What is a tourbillion?
In horology, a tourbillon (pronounced /t??r'b?lj?n/, French: [tu?bij?~], "whirlwind") is an addition to the mechanics of a watch escapement. Developed around 1795 by the French - Swiss watchmaker Abraham-Louis Breguet from an earlier idea by the English chronometer maker John Arnold a tourbillon counters the effects of gravity by mounting the escapement and balance wheel in a rotating cage, ostensibly in order to negate the effect of gravity when the timepiece (and thus the escapement) is rotated. Originally an attempt to improve accuracy, tourbillons are still included in some expensive modern watches as a novelty and demonstration of watchmaking virtuosity. The mechanism is usually exposed on the watchs face to show it off.
How does a tourbillion work?
A tourbillon most often makes one complete revolution per minute, which has no effect in the two horizontal positions. Nevertheless, it makes all the difference in the 4 vertical positions, since even if a watch is stationary in a random vertical position, the tourbillon makes the escapement spin around its own axis, effectively cancelling out the effects of gravity of each of the 4 generalized positions. Even today with new materials and improved theories, is it nearly impossible to regulate a watch so it keeps the same time in all positions. A tourbillon allows watchmakers today to obtain results that are better than normal mechanical watches. Although, this is still immensely inferior to quartz, which normally vary 3 seconds per month, where a good mechanical watch keeps 3 seconds per day.
What is a mechanical watch?
A mechanical watch is a watch that uses a mechanical mechanism to measure the passage of time, as opposed to modern quartz watches, which function electronically. It is driven by a spring (called a mainspring) which must be wound periodically. Its force is transmitted through a series of gears to power the balance wheel, a weighted wheel, which oscillates back and forth at a constant rate. A device called an escapement releases the watch's wheels to move forward a small amount with each swing of the balance wheel, moving the watch's hands forward at a constant rate. This makes the 'ticking' sound characteristic of all mechanical watches. Mechanical watches evolved in Europe in the 17th century from spring-powered clocks, which appeared in the 15th century.
What is a quartz watch movement?
A quartz watch movement is a movement that uses an electronic oscillator that is regulated by a quartz crystal to keep time. This crystal oscillator creates a signal with very precise frequency, so that quartz movements are at least an order of magnitude more accurate than good mechanical watches. Generally, some form of digital logic counts the cycles of this signal and provides a numeric time display, usually in units of hours, minutes, and seconds.
What are jewels as they relate to watches?
Jewel bearings were invented and introduced in watches by Nicolas Fatio (or Facio) de Duillier, Pierre and Jacob Debaufre around 1702 to reduce friction. They did not become widely used until the mid 19th century. Until the 20th century, they were ground from tiny pieces of natural gems. Watches often had garnet, quartz, or even glass jewels; only top quality watches used sapphire, ruby, or diamond.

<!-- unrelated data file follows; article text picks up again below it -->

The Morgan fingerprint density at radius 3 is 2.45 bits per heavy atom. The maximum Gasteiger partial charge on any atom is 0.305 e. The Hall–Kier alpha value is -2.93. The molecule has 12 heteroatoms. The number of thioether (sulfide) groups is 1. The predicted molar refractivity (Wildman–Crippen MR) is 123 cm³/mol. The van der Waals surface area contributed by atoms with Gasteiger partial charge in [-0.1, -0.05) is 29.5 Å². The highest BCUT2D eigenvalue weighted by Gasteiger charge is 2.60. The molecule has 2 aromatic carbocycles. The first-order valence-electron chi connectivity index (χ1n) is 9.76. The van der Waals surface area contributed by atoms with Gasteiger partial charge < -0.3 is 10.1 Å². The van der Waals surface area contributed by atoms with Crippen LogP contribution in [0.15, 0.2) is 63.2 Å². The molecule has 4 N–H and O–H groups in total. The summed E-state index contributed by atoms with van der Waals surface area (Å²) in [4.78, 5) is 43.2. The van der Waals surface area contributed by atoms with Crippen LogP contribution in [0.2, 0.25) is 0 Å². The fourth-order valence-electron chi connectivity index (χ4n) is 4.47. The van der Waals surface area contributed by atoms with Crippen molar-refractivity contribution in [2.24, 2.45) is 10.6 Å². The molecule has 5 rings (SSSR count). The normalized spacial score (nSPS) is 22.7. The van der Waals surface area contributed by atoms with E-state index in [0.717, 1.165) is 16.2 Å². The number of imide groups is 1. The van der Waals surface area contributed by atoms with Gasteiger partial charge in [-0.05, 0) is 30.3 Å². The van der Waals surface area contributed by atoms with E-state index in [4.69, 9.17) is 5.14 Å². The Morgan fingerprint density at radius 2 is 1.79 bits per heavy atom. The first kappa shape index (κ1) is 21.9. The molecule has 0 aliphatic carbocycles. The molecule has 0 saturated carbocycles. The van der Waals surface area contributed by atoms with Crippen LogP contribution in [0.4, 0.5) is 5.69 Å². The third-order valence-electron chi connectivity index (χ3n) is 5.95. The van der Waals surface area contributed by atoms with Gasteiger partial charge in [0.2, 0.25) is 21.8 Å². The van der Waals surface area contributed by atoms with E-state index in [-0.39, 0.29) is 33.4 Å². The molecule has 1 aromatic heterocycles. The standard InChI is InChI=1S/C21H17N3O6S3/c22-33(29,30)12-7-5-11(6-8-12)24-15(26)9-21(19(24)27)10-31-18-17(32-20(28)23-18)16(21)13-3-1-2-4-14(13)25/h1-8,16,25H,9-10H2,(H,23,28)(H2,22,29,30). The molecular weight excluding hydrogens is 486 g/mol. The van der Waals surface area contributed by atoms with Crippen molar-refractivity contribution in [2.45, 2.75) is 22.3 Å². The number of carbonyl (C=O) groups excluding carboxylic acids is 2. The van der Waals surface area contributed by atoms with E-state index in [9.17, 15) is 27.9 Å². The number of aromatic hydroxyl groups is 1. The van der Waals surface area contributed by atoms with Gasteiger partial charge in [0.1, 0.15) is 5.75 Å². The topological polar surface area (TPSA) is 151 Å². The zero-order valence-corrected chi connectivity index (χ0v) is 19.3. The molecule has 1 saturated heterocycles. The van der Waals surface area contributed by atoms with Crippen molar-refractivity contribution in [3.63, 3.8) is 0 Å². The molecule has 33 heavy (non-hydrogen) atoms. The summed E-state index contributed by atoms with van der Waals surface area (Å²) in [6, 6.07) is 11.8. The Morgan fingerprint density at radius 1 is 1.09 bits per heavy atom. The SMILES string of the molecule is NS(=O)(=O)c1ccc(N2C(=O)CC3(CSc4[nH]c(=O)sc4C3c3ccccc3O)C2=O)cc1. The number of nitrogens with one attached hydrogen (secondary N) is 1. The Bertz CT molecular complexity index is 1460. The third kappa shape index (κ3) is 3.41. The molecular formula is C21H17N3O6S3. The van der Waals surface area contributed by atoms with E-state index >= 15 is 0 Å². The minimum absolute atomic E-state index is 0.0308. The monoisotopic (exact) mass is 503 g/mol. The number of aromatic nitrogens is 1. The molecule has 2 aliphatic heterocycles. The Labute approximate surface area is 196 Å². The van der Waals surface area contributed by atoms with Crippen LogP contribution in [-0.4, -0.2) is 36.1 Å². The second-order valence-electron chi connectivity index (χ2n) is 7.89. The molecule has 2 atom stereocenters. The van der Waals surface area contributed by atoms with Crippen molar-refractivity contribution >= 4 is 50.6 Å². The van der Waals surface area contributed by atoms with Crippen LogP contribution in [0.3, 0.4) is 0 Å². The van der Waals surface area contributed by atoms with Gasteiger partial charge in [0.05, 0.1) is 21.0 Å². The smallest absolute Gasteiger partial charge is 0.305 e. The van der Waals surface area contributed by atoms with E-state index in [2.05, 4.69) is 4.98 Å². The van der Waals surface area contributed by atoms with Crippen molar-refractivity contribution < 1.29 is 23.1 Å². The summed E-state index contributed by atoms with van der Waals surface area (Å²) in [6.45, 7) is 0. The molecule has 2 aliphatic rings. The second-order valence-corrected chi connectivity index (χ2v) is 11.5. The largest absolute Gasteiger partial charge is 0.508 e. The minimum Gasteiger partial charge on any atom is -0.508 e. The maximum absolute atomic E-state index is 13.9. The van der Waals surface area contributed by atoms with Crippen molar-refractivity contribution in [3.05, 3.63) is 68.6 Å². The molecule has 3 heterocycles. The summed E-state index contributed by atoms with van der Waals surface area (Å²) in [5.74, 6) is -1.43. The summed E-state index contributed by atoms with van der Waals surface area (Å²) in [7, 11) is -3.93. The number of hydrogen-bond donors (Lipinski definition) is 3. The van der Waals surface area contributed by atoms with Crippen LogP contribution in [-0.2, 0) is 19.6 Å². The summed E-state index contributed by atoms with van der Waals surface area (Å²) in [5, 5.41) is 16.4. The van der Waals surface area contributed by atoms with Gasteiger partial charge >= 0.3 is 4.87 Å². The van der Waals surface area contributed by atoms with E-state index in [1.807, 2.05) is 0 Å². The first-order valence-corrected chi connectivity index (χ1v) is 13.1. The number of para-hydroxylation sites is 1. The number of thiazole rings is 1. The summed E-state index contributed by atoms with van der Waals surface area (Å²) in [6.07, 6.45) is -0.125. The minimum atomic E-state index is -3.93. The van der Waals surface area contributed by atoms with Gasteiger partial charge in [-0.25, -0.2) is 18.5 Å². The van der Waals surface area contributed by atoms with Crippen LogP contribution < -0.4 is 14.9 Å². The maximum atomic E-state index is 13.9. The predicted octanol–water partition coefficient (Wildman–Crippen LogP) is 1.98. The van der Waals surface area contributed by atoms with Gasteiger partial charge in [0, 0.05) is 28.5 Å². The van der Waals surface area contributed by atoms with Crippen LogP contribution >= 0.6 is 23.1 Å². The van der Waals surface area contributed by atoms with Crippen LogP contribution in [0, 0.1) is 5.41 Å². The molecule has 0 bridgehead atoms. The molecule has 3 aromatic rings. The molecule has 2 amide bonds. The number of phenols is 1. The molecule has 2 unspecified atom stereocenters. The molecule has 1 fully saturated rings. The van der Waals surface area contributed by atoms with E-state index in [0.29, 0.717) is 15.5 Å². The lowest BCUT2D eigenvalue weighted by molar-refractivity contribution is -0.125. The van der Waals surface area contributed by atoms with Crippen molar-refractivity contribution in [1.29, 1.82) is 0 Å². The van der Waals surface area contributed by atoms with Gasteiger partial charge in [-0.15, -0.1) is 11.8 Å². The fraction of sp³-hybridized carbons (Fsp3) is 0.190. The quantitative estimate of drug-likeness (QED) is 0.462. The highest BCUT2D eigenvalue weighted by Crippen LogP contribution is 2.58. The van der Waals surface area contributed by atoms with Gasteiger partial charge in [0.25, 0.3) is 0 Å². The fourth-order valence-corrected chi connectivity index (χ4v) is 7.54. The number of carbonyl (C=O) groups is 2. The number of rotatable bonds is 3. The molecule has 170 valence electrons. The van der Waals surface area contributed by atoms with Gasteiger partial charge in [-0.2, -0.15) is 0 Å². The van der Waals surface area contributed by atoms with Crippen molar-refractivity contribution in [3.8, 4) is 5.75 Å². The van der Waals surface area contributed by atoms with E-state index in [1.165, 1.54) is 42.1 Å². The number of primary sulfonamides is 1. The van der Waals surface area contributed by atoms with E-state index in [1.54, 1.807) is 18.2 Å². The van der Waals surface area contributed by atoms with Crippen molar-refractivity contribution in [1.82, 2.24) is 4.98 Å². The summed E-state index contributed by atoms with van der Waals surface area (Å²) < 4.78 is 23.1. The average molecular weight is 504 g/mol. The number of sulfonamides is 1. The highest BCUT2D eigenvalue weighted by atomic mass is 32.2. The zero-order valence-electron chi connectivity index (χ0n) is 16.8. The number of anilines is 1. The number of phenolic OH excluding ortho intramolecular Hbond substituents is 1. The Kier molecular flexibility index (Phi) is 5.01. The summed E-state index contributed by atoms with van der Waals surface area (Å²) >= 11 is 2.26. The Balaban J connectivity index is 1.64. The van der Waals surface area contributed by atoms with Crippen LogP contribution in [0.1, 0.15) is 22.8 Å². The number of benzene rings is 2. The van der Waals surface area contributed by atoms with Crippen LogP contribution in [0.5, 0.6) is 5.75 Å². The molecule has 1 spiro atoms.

Jewels serve two purposes in a watch. First, reduced friction can increase accuracy. Friction in the wheel train bearings and the escapement causes slight variations in the impulses applied to the balance wheel, causing variations in the rate of timekeeping. The low, predictable friction of jewel surfaces reduces these variations. Second, they can increase the life of the bearings. In unjeweled bearings, the pivots of the watch's wheels rotate in holes in the plates supporting the movement. The sideways force applied by the driving gear causes more pressure and friction on one side of the hole. In some of the wheels, the rotating shaft can eventually wear away the hole until it is oval shaped, and the watch stops.
What is the difference between an automatic and manual watch?
An automatic or self-winding watch is a mechanical watch, whose mainspring is wound automatically by the natural motion of the wearer's arm, providing energy to run the watch, to make it unnecessary to manually wind the watch. Most mechanical watches sold today are self-winding. Automatic watches differ from manual watches, in that they do not need to be manually wound.
What is a watch winder?
For people who do not wear their automatic watch every day, watch winders are available to store automatic watches and keep them wound. This is particularly advantageous if the watch has complications, like perpetual calendars or moon phases. A watch winder is a device that can hold one or more watches and moves them in circular patterns to approximate the human motion that otherwise keeps the self-winding mechanism working. Older mechanical watches should be kept wound and running as much as possible to prevent their lubricants from congealing over time, which diminishes accuracy. Modern mechanical watches generally use synthetic oil; whether or not synthetic oils congeal is a point of contention among watch experts. A full service (which involves disassembly, cleaning and re-lubrication) should be performed at least every five years to keep the movement as accurate as possible.
What is a perpetual calendar?
The term perpetual calendar is used in watch making to describe a calendar mechanism in a watch that displays the date correctly 'perpetually', taking into account the different lengths of the months as well as leap year's day. The internal mechanism will move the dial to the next day.